University of Oklahoma Athletics Director Joe Castiglione listens in during the OU Board of Regents meeting before going into executive session to consider the school’s athletics conference membership at OU Health Sciences Center on Friday, July 30, 2021, in Oklahoma City, Okla.
Texas and Oklahoma’s remaining days in the Big 12 Conference are officially numbered.
Both institutions regents voted unanimously on Friday to accept the SEC’s invitations for membership, bringing to an end a process that became public in the middle of last week, shocking most of the collegiate athletics world, and picked up significantly in the days that followed.
OU’s athletic director discussed the timing of The Houston Chronicle’s bombshell report last week, which made OU and UT’s interest in the SEC public.
Oklahoma and Texas are expected to remain in the Big 12 through the 2024-25 academic year, but few people within college athletics expect them to actually make it that long. Each institution would owe roughly $80 million apiece in exit fees if they wished to break the Big 12’s grant of rights early.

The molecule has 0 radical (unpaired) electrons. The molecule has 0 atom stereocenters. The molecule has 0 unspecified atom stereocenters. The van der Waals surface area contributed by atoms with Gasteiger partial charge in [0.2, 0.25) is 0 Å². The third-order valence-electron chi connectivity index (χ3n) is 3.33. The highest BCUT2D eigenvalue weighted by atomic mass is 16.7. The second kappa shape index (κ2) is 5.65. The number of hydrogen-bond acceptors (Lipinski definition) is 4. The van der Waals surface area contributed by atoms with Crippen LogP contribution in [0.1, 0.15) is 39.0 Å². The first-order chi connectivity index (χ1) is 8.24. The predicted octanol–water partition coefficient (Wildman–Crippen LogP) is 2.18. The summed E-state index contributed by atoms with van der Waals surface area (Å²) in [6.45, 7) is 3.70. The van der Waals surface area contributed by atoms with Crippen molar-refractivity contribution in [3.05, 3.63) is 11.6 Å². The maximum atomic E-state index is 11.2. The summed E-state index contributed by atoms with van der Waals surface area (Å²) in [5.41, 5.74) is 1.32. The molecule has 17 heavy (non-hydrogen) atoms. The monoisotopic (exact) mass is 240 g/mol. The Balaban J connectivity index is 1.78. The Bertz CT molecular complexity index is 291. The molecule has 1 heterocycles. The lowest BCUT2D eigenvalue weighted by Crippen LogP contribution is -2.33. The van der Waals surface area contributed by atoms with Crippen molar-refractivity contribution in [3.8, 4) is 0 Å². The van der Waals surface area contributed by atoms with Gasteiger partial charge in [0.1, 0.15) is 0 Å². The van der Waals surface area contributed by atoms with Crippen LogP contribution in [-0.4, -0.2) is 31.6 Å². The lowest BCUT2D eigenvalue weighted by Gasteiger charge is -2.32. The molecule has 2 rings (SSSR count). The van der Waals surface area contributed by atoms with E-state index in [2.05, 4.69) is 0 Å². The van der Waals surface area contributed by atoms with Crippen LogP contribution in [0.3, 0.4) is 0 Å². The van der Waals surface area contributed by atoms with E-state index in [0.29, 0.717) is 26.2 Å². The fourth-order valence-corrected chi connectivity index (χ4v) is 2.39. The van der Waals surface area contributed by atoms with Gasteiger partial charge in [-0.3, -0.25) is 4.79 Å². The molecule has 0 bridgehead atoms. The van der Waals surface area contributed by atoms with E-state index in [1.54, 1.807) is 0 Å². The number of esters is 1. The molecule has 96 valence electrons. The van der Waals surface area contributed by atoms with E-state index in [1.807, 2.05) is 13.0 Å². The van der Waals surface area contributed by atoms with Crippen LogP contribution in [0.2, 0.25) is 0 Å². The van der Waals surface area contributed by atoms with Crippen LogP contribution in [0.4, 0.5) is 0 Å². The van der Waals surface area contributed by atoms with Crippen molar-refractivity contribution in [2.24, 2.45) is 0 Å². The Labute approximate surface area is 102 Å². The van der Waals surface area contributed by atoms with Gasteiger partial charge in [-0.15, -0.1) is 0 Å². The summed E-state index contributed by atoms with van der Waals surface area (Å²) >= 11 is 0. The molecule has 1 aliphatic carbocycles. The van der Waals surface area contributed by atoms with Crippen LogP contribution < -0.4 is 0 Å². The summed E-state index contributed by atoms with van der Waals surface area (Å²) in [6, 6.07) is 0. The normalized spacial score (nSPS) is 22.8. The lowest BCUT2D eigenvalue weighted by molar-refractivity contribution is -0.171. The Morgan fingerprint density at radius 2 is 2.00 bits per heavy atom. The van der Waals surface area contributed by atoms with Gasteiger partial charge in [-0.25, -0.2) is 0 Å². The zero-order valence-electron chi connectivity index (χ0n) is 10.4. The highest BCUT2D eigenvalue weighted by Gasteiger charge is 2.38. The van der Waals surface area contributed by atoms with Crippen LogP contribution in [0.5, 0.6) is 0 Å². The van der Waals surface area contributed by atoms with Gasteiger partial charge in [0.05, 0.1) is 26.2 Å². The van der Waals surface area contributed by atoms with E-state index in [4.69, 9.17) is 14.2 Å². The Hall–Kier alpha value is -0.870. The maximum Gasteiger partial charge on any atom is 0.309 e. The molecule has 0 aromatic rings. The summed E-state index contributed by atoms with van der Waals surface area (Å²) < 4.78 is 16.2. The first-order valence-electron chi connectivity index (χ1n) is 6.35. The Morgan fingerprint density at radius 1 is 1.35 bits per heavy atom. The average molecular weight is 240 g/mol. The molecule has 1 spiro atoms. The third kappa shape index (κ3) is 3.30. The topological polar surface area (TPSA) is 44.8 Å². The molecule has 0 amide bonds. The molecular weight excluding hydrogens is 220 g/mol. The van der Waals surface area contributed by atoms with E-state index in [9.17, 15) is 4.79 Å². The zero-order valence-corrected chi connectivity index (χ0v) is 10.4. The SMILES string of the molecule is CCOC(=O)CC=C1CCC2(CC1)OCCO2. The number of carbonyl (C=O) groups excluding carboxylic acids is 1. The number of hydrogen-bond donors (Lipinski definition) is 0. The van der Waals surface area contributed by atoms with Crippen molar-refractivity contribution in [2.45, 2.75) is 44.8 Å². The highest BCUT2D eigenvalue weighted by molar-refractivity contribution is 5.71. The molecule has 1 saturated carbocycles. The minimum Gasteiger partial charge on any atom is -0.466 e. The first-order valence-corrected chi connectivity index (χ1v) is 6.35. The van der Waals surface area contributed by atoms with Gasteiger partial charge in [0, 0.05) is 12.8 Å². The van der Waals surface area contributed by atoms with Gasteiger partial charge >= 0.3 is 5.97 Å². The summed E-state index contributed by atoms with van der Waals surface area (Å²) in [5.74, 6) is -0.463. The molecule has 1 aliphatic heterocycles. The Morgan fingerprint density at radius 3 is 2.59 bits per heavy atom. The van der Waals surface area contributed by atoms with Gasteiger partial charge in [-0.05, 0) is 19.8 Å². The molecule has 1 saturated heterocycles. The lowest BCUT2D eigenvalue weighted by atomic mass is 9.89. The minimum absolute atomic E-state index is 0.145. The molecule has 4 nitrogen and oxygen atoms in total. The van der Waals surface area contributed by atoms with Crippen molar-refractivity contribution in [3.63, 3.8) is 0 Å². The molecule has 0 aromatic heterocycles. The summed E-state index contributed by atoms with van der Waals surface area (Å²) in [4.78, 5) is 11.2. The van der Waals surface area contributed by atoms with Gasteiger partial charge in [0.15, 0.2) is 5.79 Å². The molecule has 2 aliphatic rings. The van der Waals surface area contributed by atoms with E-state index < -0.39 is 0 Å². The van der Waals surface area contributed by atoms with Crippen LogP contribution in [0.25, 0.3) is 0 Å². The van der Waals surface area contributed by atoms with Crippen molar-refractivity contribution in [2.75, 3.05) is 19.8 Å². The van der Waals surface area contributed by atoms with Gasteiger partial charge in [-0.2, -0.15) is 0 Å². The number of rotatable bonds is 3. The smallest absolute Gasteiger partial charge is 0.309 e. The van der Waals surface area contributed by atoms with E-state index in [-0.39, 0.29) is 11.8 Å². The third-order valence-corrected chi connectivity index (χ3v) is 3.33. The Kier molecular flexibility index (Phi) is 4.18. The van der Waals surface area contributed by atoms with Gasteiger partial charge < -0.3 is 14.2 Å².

What it will mean for the two schools to be contributing members of the conference, outside of on football fields and basketball courts, in the coming years remains to be seen. It is hard to believe the other eight schools in the league will welcome them back to the boardroom table with open arms after the way the last two weeks have transpired.
Add the fact the two institutions are more or less leaving schools they’ve each been aligned with for more than a century (Iowa State, Kansas State, Kansas and Oklahoma State on OU’s end, Texas Tech, Baylor, and kind of TCU, for Texas) for dead and you can imagine there will be some hard feelings around the league in the years to come.
The league’s other eight members of the executive committee are scheduled to meet later today to discuss their next steps, specifically in relation to Bob Bowlsby’s cease and desist letter to ESPN earlier this week.